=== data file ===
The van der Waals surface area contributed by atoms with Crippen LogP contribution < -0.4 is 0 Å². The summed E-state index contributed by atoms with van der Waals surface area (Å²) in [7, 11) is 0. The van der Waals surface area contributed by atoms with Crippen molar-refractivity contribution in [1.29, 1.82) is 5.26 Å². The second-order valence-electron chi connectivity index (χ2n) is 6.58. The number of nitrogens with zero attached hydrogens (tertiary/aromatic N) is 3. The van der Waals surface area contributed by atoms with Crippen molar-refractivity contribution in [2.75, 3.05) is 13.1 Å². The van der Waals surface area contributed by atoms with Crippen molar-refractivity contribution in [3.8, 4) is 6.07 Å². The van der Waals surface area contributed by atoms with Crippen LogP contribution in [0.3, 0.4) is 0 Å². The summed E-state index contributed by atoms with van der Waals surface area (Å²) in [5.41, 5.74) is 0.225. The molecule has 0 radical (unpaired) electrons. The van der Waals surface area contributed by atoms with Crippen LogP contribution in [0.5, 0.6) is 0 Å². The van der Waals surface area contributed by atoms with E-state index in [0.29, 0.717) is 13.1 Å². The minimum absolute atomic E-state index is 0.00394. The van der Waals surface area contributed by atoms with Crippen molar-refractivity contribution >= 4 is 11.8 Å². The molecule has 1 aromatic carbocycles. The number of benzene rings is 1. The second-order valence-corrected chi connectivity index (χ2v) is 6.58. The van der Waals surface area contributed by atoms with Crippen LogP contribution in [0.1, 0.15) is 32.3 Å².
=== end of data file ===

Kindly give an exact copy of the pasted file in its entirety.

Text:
The van der Waals surface area contributed by atoms with Crippen LogP contribution < -0.4 is 0 Å². The summed E-state index contributed by atoms with van der Waals surface area (Å²) in [7, 11) is 0. The van der Waals surface area contributed by atoms with Crippen molar-refractivity contribution in [1.29, 1.82) is 5.26 Å². The second-order valence-electron chi connectivity index (χ2n) is 6.58. The number of nitrogens with zero attached hydrogens (tertiary/aromatic N) is 3. The van der Waals surface area contributed by atoms with Crippen molar-refractivity contribution in [2.75, 3.05) is 13.1 Å². The van der Waals surface area contributed by atoms with Crippen molar-refractivity contribution in [3.8, 4) is 6.07 Å². The van der Waals surface area contributed by atoms with Crippen LogP contribution in [0.3, 0.4) is 0 Å². The summed E-state index contributed by atoms with van der Waals surface area (Å²) in [5.41, 5.74) is 0.225. The molecule has 0 radical (unpaired) electrons. The van der Waals surface area contributed by atoms with Crippen LogP contribution in [0.5, 0.6) is 0 Å². The van der Waals surface area contributed by atoms with E-state index in [0.29, 0.717) is 13.1 Å². The minimum absolute atomic E-state index is 0.00394. The van der Waals surface area contributed by atoms with Crippen molar-refractivity contribution >= 4 is 11.8 Å². The molecule has 1 aromatic carbocycles. The number of benzene rings is 1. The second-order valence-corrected chi connectivity index (χ2v) is 6.58. The van der Waals surface area contributed by atoms with Crippen LogP contribution in [0.1, 0.15) is 32.3 Å².